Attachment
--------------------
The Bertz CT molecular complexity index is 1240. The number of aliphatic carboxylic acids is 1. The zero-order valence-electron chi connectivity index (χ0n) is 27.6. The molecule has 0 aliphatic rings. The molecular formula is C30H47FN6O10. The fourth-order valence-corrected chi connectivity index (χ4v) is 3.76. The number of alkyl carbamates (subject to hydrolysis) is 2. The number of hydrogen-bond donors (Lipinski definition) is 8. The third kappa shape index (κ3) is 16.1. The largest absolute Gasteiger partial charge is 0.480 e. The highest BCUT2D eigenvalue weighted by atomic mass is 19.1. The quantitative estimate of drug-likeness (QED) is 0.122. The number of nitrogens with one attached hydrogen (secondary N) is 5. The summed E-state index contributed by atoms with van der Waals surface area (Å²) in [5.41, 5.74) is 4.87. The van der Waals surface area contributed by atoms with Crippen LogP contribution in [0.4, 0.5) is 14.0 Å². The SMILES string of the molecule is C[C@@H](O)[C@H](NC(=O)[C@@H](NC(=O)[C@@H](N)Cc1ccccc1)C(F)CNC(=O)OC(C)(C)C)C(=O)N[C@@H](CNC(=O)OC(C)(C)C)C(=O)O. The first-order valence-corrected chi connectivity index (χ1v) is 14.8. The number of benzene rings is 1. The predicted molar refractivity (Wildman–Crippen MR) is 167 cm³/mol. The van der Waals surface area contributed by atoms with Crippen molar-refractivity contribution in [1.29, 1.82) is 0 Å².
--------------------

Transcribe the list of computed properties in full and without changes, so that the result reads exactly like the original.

The Bertz CT molecular complexity index is 1240. The number of aliphatic carboxylic acids is 1. The zero-order valence-electron chi connectivity index (χ0n) is 27.6. The molecule has 0 aliphatic rings. The molecular formula is C30H47FN6O10. The fourth-order valence-corrected chi connectivity index (χ4v) is 3.76. The number of alkyl carbamates (subject to hydrolysis) is 2. The number of hydrogen-bond donors (Lipinski definition) is 8. The third kappa shape index (κ3) is 16.1. The largest absolute Gasteiger partial charge is 0.480 e. The highest BCUT2D eigenvalue weighted by atomic mass is 19.1. The quantitative estimate of drug-likeness (QED) is 0.122. The number of nitrogens with one attached hydrogen (secondary N) is 5. The summed E-state index contributed by atoms with van der Waals surface area (Å²) in [5.41, 5.74) is 4.87. The van der Waals surface area contributed by atoms with Crippen LogP contribution in [0.4, 0.5) is 14.0 Å². The SMILES string of the molecule is C[C@@H](O)[C@H](NC(=O)[C@@H](NC(=O)[C@@H](N)Cc1ccccc1)C(F)CNC(=O)OC(C)(C)C)C(=O)N[C@@H](CNC(=O)OC(C)(C)C)C(=O)O. The first-order valence-corrected chi connectivity index (χ1v) is 14.8. The number of benzene rings is 1. The predicted molar refractivity (Wildman–Crippen MR) is 167 cm³/mol. The van der Waals surface area contributed by atoms with Crippen molar-refractivity contribution in [1.29, 1.82) is 0 Å².